Threatening the forest canopy: This is the most direct and obvious impact to the environment, resident opponents say, because San Jose Water, in contract with Davenport-based Big Creek Lumber, aims to cut the largest and most valuable trees. This includes redwoods and Douglas firs at least 1 foot in diameter, some as thick as 4 feet. Steve Staub, a forestry consultant in the Santa Cruz Mountains, estimates that redwoods in this size range could yield $40 to $2,000 each in timber.Even if you have no ties to the area, which is very beautiful because of these trees, it's an interesting look at the intersection of land management, public utilities, and neighborhood activism. Check it out.
These trees, many over 300 feet tall, form a high layer over the rest, shading it from sunlight so the underbrush doesn't dry out and become more fire-prone. Breaks in the canopy's shade also feed invasive plants like brush, which are the most likely to burn. Added to this fuel factor could be up to 30 inches of "slash" or branches and needles left over after the tree trunks are removed. Furthermore, redwoods are known to be fire-resistant—a thick grove of them can help curb a wild blaze.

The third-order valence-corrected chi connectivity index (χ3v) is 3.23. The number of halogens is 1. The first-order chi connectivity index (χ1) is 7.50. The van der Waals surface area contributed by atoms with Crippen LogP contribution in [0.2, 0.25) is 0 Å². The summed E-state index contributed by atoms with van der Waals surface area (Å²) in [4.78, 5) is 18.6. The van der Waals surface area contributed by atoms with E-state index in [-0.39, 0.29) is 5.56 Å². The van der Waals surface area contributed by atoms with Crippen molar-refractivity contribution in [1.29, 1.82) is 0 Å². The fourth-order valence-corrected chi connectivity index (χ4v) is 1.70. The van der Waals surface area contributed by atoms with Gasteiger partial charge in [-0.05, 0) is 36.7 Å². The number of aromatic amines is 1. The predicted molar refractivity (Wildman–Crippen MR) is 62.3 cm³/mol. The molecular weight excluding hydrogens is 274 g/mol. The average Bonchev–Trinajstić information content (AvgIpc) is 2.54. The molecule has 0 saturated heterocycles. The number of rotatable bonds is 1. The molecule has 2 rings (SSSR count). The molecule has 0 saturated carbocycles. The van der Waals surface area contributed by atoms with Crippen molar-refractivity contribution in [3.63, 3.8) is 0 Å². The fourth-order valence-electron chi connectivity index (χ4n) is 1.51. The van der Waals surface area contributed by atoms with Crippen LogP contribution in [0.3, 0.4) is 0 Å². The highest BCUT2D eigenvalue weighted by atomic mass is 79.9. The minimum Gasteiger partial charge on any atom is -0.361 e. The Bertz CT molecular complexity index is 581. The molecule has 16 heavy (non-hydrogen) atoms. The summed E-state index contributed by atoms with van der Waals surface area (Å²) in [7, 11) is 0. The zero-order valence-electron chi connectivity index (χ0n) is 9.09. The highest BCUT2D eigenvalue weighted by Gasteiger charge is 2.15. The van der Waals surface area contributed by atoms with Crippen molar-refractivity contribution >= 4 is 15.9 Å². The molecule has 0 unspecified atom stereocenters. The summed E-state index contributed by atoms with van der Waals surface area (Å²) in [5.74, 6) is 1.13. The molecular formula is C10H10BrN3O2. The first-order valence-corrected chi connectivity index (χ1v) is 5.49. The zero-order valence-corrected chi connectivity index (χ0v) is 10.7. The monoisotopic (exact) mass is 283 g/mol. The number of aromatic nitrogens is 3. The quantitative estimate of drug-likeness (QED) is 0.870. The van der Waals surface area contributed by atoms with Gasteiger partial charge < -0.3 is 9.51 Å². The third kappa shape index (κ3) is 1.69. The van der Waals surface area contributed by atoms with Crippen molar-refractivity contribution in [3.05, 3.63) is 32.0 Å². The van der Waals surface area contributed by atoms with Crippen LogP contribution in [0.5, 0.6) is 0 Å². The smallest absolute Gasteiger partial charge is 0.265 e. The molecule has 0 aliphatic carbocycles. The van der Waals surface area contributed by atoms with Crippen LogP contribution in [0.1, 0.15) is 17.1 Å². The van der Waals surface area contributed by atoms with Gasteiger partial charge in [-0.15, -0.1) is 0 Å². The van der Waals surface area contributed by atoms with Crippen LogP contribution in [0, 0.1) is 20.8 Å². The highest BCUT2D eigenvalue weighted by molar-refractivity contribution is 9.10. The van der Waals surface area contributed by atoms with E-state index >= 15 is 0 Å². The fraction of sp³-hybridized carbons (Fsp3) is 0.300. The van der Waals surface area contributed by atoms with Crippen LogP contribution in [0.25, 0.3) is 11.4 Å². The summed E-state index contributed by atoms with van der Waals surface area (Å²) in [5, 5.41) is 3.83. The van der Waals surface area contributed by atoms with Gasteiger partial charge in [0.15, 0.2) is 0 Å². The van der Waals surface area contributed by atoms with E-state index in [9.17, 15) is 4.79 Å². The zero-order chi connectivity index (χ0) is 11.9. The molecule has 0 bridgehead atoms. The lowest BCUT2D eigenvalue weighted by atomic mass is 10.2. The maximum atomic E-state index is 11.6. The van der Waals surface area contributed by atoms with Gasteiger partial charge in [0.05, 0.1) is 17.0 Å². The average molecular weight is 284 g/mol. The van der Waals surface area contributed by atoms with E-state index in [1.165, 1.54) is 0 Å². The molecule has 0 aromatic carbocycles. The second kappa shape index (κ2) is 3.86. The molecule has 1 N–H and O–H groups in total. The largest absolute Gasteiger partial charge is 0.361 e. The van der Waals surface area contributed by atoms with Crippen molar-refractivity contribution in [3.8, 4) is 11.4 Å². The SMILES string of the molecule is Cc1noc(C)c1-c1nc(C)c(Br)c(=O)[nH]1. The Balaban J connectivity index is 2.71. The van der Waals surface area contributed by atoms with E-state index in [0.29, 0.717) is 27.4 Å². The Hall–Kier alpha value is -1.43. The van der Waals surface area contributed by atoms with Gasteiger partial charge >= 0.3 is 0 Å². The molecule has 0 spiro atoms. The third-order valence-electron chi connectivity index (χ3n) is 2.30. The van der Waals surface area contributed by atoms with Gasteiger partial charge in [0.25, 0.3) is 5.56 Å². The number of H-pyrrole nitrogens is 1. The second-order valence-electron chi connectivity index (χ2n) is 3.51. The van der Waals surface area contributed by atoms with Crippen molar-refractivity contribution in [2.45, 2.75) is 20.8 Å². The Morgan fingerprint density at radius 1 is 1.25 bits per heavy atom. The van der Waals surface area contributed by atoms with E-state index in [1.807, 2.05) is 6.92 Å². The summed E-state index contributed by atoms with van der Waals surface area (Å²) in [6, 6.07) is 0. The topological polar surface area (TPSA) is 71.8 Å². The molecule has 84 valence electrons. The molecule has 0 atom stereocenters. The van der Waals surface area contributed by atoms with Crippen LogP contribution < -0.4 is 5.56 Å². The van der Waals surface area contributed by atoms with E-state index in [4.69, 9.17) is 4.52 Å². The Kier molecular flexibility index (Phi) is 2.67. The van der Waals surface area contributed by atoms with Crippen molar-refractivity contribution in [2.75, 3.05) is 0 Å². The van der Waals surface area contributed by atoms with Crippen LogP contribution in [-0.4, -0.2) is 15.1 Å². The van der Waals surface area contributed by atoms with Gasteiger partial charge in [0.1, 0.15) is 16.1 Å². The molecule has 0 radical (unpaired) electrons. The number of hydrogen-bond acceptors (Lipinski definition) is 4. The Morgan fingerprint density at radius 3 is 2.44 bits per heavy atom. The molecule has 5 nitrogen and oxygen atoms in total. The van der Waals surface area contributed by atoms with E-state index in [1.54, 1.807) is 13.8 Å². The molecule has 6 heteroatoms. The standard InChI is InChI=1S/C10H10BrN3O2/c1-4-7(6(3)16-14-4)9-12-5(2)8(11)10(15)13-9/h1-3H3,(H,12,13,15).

Spring 2006: Guest Bloggers!
Rishi | Scott | Emily
Echan | Robert | ToastyKen